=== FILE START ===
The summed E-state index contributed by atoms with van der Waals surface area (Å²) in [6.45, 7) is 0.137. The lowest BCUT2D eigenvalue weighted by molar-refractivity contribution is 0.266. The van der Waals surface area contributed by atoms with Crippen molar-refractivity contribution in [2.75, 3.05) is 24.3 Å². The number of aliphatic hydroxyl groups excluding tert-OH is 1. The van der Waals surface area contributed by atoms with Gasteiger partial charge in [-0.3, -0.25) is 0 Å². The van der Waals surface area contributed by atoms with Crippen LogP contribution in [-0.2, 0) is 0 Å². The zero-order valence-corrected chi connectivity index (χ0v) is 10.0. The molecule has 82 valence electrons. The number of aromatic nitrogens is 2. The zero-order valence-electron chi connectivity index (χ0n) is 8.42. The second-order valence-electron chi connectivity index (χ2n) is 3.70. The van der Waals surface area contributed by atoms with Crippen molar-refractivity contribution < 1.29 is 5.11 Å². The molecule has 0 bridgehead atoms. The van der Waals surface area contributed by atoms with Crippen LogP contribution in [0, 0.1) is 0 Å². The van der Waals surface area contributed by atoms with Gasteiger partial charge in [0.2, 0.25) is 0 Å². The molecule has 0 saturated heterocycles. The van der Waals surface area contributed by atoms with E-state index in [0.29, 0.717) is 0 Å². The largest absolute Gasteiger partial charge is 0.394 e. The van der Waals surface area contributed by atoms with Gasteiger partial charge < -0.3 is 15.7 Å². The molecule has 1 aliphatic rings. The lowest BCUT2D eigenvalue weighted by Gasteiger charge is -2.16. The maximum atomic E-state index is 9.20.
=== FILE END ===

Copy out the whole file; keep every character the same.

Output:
The summed E-state index contributed by atoms with van der Waals surface area (Å²) in [6.45, 7) is 0.137. The lowest BCUT2D eigenvalue weighted by molar-refractivity contribution is 0.266. The van der Waals surface area contributed by atoms with Crippen molar-refractivity contribution in [2.75, 3.05) is 24.3 Å². The number of aliphatic hydroxyl groups excluding tert-OH is 1. The van der Waals surface area contributed by atoms with Gasteiger partial charge in [-0.3, -0.25) is 0 Å². The van der Waals surface area contributed by atoms with Crippen LogP contribution in [-0.2, 0) is 0 Å². The zero-order valence-corrected chi connectivity index (χ0v) is 10.0. The molecule has 82 valence electrons. The number of aromatic nitrogens is 2. The zero-order valence-electron chi connectivity index (χ0n) is 8.42. The second-order valence-electron chi connectivity index (χ2n) is 3.70. The van der Waals surface area contributed by atoms with Crippen molar-refractivity contribution < 1.29 is 5.11 Å². The molecule has 0 bridgehead atoms. The van der Waals surface area contributed by atoms with Crippen LogP contribution in [0, 0.1) is 0 Å². The van der Waals surface area contributed by atoms with Gasteiger partial charge in [0.2, 0.25) is 0 Å². The molecule has 0 saturated heterocycles. The van der Waals surface area contributed by atoms with E-state index in [0.29, 0.717) is 0 Å². The largest absolute Gasteiger partial charge is 0.394 e. The van der Waals surface area contributed by atoms with Gasteiger partial charge < -0.3 is 15.7 Å². The molecule has 1 aliphatic rings. The lowest BCUT2D eigenvalue weighted by Gasteiger charge is -2.16. The maximum atomic E-state index is 9.20.